Reading the Bible from Cover to Cover
by Abraham Smith
We should read the Bible from cover to cover. We should want to know what the Lord said.
Many of us, while acknowledging that the Bible is the word of God, have not read it in its entirety. We have been hindered from reading the Bible completely for several reasons. It is my hope and prayer that we would be rid of all obstacles to the hearing and reading of God's word.
We must realize that the Lord expects us to read all the Bible. The Lord said on one occasion, "It is written, 'Man shall not live by bread alone, but by every word that proceeds from the mouth of God'" (Matthew 4:4). Not live by some words, but by every word of God. Thus we need to read every word of God. We need to be like the Bereans who "received the word with all readiness, and searched the Scriptures daily to find out whether these things were so" (Acts 17:11).
These Scriptures should dispel the idea that we need only read some of the scriptures. This notion would cause us to be judges of what in the Bible was important. But "every word of God is pure" (Proverbs 30:5).
Then, we may make ourselves a promise to read all the Bible, but it does not get done. But other things are getting done. Television shows are watched, other books and magazines are read, and our time is spent on other things. If this happens, then we simply have not made the precious words of our Creator a priority. Whatever is most important should be done first.
But isn't understanding the Bible important? But can you understand what you have not read? Paul, commenting on what he wrote, said,"By which, when you read, you may understand my knowledge in the mystery of Christ" (Ephesians 3:3-4). If we are not careful, we may get the idea that our understanding comes from something or someone else apart from our reading God's word, which would be contrary to what the Bible says. In order to enter the house of understanding, we must go through the door of reading or hearing the word for ourselves. Thus, Timothy was told to "give attention to reading" (I Timothy 4:13).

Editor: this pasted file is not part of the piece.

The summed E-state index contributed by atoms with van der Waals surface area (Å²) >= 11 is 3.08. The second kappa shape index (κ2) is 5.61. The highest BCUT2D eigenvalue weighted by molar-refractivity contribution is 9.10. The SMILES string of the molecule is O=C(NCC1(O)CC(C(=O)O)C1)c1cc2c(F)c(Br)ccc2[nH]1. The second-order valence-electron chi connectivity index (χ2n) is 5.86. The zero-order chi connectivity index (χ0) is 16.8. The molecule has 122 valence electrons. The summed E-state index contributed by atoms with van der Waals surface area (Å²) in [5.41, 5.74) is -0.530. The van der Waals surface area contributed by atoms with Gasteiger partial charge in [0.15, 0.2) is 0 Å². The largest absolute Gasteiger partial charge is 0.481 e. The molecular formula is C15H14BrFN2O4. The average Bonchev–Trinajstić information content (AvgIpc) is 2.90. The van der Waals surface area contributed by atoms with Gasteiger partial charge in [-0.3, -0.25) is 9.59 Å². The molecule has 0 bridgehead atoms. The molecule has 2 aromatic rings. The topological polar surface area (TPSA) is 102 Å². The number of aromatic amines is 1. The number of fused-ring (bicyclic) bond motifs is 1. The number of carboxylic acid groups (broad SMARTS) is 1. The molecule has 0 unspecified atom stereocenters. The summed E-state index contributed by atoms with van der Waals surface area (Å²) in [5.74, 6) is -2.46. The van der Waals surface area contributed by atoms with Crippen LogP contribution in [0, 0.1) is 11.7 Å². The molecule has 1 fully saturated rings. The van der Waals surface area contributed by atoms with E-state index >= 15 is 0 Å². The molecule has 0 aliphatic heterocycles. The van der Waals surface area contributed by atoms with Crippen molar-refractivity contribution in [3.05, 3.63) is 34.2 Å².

When Jesus was confronted with a question, He showed where we should seek answers for spiritual inquiry. "Teacher, what shall I do to inherit eternal life? He said to him, What is written in the law? What is your reading of it?" (Luke 10:25-26).
Let us also notice that Jesus did not refer the questioner to his own dreams for an answer (see Jeremiah 23:28). Jesus did not suggest the man's own opinions as a source for the answer to his question. Proverbs 3:5-6 teaches us to trust the Lord, which is to trust what He says in His word. In this way our steps are guided as we follow God's Word. "Your word is a lamp to my feet. And a light to my path" (Psalms 119:105).
To this question, Jesus did not appeal to other non-Biblical religious writings. Let other books be read, but do not use them as a substitute for the reading of the Bible. And never believe that the reading of the Bible is incomplete without these other books.
There may be many of us who agree that all the Bible should be regularly read. We might say, "I read the Bible every day, but I simply have not read it all." If I believe that I can seriously read the Bible for several years and not complete it, I have one or both of two problems. Either I am reading the same passages of scriptures, thus not "adding to my faith virtue, to virtue knowledge" (II Peter 1:5) or I am not reading as much as I think I am.
There are 1,189 chapters in the Bible. If I read 4 chapters of the Bible every day starting January 1, I would have read the entire Bible by October 26. If I can read the whole Bible in as short a time as a year by reading as few scriptures as four chapters a day, it should become clear that within 10 or 15 years I ought to have read all the Bible, God's Holy Word.
Any of us who go a lifetime without reading all of the Bible while believing we are working toward that goal are not spending as much time in God's Word as we have made ourselves believe.
I am not contending that we read the whole Bible only one time. Rather, we must make the reading of the whole Bible a regular part of our lives. If we do not read the entire Bible for ourselves, then we have only the opinions of others and they are doing our thinking for us.
Lets let our attitude be that of David writing in Psalm 119. "Therefore I love your commandments more than gold, yes, than fine gold" (vs 127). "How sweet are your words to my taste, Sweeter than honey to my mouth" (vs. 103). "Oh how I love Your law It is my meditation all the day" (vs. 97). If we truly are "those who hunger and thirst for righteousness" (Matthew 5:6), then we will read the Bible from cover to cover
"Blessed is he who reads ..." (Revelation 1:3).